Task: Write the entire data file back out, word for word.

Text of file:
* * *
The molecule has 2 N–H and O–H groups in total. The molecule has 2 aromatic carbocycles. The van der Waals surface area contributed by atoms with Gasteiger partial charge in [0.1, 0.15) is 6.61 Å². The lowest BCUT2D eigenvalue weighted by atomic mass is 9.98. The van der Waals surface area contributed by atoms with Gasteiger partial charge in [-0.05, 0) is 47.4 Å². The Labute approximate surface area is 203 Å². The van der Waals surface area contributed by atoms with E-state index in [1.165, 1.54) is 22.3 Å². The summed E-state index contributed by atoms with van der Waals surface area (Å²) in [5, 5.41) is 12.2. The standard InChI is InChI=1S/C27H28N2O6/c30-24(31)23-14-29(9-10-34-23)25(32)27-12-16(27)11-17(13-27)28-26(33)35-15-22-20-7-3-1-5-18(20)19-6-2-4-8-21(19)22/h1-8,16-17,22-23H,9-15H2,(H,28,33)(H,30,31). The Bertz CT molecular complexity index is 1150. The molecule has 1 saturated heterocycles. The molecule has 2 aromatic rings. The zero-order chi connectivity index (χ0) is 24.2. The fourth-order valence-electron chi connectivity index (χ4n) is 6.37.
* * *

The molecule has 2 N–H and O–H groups in total. The molecule has 2 aromatic carbocycles. The van der Waals surface area contributed by atoms with Gasteiger partial charge in [0.1, 0.15) is 6.61 Å². The lowest BCUT2D eigenvalue weighted by atomic mass is 9.98. The van der Waals surface area contributed by atoms with Gasteiger partial charge in [-0.05, 0) is 47.4 Å². The Labute approximate surface area is 203 Å². The van der Waals surface area contributed by atoms with E-state index in [1.165, 1.54) is 22.3 Å². The summed E-state index contributed by atoms with van der Waals surface area (Å²) in [5, 5.41) is 12.2. The standard InChI is InChI=1S/C27H28N2O6/c30-24(31)23-14-29(9-10-34-23)25(32)27-12-16(27)11-17(13-27)28-26(33)35-15-22-20-7-3-1-5-18(20)19-6-2-4-8-21(19)22/h1-8,16-17,22-23H,9-15H2,(H,28,33)(H,30,31). The Bertz CT molecular complexity index is 1150. The molecule has 1 saturated heterocycles. The molecule has 2 aromatic rings. The zero-order chi connectivity index (χ0) is 24.2. The fourth-order valence-electron chi connectivity index (χ4n) is 6.37.